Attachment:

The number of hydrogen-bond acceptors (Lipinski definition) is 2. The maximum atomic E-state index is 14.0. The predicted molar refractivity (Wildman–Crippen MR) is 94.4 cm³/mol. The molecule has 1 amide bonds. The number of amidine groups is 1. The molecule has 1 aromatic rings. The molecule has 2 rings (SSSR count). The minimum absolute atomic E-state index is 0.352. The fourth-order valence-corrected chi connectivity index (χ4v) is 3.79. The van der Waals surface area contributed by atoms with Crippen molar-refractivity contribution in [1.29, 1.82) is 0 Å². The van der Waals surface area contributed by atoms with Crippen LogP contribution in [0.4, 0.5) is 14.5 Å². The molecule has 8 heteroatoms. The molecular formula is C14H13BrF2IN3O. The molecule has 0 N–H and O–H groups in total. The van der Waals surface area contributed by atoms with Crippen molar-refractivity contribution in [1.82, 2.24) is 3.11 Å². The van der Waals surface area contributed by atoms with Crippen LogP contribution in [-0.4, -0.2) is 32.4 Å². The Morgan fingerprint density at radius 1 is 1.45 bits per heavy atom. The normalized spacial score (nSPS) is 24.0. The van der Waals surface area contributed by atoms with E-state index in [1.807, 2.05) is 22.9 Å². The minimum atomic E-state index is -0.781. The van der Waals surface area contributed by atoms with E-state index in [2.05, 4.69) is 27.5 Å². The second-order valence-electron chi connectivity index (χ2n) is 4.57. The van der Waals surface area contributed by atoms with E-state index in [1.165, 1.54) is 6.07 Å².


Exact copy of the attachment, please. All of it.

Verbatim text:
The number of hydrogen-bond acceptors (Lipinski definition) is 2. The maximum atomic E-state index is 14.0. The predicted molar refractivity (Wildman–Crippen MR) is 94.4 cm³/mol. The molecule has 1 amide bonds. The number of amidine groups is 1. The molecule has 1 aromatic rings. The molecule has 2 rings (SSSR count). The minimum absolute atomic E-state index is 0.352. The fourth-order valence-corrected chi connectivity index (χ4v) is 3.79. The van der Waals surface area contributed by atoms with Crippen molar-refractivity contribution in [1.29, 1.82) is 0 Å². The van der Waals surface area contributed by atoms with Crippen LogP contribution in [0.4, 0.5) is 14.5 Å². The molecule has 8 heteroatoms. The molecular formula is C14H13BrF2IN3O. The molecule has 0 N–H and O–H groups in total. The van der Waals surface area contributed by atoms with Crippen molar-refractivity contribution in [1.82, 2.24) is 3.11 Å². The van der Waals surface area contributed by atoms with Crippen LogP contribution in [-0.4, -0.2) is 32.4 Å². The Morgan fingerprint density at radius 1 is 1.45 bits per heavy atom. The normalized spacial score (nSPS) is 24.0. The van der Waals surface area contributed by atoms with E-state index in [1.807, 2.05) is 22.9 Å². The minimum atomic E-state index is -0.781. The van der Waals surface area contributed by atoms with E-state index in [2.05, 4.69) is 27.5 Å². The second-order valence-electron chi connectivity index (χ2n) is 4.57. The van der Waals surface area contributed by atoms with E-state index in [1.165, 1.54) is 6.07 Å².